Because the folding top takes up the majority of the trunk space, sitting on top of a little hutch that protects your goods inside, drivers will need to plan ahead.
2011 Volvo C70 Convertible
If the top is down, any luggage in the trunk is inaccessible.
That means that if you stow your house keys in a backpack, toss it in the trunk, and then put the top down, you'll have to raise the top again just to get access to the backpack to get your keys.
Still, in some ways, these are all minor grumbles.
There aren't that many four-seat convertibles on the market to start with, and despite its dynamic shortcomings, we enjoyed our time with the C70. It's the kind of car that makes you feel good driving it, under the right circumstances.
The perfect weekend car
It's a "luxury car" in the broader sense of the word: a special-purpose vehicle you would only be likely to buy as a second, third, or fourth car. If you ever need to carry more than one other person, or haul anything larger than several bags of groceries or a suitcase, this is not the car for you.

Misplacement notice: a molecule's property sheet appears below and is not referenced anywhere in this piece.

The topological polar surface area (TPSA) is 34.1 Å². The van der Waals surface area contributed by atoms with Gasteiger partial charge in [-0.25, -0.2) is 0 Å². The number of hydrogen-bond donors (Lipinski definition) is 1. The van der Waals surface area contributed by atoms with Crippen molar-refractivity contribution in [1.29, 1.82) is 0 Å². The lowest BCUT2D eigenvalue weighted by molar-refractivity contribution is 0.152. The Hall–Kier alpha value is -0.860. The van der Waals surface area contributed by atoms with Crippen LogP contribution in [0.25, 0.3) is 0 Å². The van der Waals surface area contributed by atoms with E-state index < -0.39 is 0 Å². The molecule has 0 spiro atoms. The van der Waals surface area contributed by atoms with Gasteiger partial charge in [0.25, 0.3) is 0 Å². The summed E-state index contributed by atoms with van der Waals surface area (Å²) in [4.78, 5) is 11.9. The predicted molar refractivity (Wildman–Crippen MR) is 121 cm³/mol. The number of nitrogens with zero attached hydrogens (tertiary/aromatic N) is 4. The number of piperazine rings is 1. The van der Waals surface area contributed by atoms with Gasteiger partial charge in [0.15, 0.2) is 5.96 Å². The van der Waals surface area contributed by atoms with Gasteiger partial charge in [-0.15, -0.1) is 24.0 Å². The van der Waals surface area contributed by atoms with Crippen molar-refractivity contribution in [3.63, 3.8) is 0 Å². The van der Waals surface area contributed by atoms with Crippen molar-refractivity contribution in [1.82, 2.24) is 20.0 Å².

We envision the C70 as the perfect car to keep at a weekend house. Preferably one in an area with smooth paved roads, so as not to over-excite the suspension.
It's perfect for a couple or a young family to knock around in, head for the beach, visit friends, or otherwise live the second-home life of near-luxury.
Then, at the end of the weekend or the vacation, the C70 gets stowed until the next time.
And everyone climbs back into their crossover or SUV with loads of luggage to head back to wherever they came from. For that purpose, Volvo has other offerings.